Life with the CoulsonsTana

Hi, I am Tana Coulson. I live in France with my lovely house in Lahitte-Toupière. My mummy is very fun to have around and my father too. I have a sister. She is called India. India has rabbits and we have chickens and four cats. Well, that’s not true because we lost one so we have three cats, one dog and the nature because we live in the contrie said (sic). We have got one workaway and one France studiade (sic) at home. Today we are going to do a walk. 3 hours I think the walk is going to take. And after that we will go to karate then at 8.30 we will be in bed. Then tomorrow is another story. Good bye.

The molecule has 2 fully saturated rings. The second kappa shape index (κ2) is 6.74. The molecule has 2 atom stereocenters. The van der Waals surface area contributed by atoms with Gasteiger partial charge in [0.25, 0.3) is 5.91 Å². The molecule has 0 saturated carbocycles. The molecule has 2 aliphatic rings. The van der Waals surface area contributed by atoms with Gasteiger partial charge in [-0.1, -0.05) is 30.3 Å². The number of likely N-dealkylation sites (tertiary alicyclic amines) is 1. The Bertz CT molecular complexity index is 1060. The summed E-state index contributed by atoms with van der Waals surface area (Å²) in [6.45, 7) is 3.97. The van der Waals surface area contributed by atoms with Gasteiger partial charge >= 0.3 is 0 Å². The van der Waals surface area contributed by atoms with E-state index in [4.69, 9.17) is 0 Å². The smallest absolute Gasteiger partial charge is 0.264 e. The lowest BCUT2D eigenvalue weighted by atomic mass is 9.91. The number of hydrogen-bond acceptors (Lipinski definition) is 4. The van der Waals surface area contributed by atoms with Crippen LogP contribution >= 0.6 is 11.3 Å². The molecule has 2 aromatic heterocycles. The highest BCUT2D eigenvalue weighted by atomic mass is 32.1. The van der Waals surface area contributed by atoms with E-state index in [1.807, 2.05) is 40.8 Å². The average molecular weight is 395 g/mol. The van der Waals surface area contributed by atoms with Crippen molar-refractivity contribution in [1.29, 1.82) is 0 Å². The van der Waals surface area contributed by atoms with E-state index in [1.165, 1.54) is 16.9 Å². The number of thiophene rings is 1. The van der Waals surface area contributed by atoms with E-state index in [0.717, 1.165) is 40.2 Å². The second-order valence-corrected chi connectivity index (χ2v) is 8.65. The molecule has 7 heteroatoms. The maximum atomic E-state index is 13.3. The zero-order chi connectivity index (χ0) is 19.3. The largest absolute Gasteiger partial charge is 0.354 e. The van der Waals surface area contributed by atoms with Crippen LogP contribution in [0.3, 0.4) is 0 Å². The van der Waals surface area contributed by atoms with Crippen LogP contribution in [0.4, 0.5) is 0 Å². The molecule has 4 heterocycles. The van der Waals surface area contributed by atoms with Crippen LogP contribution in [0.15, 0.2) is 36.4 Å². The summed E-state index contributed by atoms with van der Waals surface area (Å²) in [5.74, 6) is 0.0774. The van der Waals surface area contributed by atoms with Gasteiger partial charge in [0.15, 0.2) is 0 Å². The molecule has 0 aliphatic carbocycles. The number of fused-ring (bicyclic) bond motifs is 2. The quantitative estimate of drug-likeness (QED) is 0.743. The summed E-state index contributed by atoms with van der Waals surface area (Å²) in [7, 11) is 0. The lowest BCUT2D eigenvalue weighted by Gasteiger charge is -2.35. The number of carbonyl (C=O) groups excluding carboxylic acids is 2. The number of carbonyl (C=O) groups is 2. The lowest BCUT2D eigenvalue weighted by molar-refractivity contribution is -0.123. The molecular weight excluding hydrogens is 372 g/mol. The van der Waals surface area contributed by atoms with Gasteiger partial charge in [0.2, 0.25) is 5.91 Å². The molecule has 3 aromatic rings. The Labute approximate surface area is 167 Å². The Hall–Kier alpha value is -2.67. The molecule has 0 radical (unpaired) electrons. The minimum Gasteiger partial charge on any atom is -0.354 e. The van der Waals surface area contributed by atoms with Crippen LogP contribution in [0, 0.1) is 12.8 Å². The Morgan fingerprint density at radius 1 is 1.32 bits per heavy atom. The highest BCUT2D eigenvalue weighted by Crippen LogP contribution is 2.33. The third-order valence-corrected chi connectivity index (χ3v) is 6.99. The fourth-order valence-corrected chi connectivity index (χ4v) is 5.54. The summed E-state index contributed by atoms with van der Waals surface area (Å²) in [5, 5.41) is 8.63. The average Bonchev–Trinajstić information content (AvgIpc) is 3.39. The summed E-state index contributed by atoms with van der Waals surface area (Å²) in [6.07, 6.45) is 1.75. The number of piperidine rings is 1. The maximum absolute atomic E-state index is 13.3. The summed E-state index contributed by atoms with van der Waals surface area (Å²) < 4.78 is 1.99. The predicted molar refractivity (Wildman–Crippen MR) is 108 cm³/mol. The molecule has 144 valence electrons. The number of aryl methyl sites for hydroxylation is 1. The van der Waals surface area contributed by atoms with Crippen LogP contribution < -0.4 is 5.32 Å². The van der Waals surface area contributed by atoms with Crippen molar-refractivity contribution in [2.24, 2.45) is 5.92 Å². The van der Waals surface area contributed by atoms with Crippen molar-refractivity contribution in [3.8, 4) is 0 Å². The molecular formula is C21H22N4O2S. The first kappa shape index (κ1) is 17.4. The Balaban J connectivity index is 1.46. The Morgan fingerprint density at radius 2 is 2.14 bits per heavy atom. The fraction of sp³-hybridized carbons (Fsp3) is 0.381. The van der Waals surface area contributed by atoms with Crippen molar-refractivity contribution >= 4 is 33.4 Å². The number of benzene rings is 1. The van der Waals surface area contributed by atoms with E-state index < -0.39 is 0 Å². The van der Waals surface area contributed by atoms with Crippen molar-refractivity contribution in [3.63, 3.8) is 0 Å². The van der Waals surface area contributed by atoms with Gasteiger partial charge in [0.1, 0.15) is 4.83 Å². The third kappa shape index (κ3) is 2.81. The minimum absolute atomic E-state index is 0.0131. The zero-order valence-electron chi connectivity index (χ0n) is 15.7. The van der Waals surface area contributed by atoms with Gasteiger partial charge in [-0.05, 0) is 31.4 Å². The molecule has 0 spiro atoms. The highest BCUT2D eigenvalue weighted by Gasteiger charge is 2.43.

Life of a Pilgrim 

Life of a pilgrim must be hard. You will need to have a back pack and you will need to walk 25 or 35km. But they would see loads of views and then they will come to Happy Coulson. That is nice because Happy Coulson is Happy for Pilgrims. My father makes food for them. It is very nice Berf Boginiont (sic). Mmmmm, dellichuse (sic). They normally come in the spring or summer or automne (sic). They do not come in winter because it is too cold for them and slippery. We want to get more than 200 pilgrims a year. It’s good but we would like more than that. I like this house and my family. Happy Coulson is cool like this. Good bye again.

The End.

Just back from a wonderful week in the UK, where one word kept popping into my head and mouth.

Q: “Why did you move your family to rural France?”
A: “To find more space”.
At first we were in search of more literal space – more acres for our budget and more wide open spaces. The result of finding that? More space to be a family and see what we really want from life.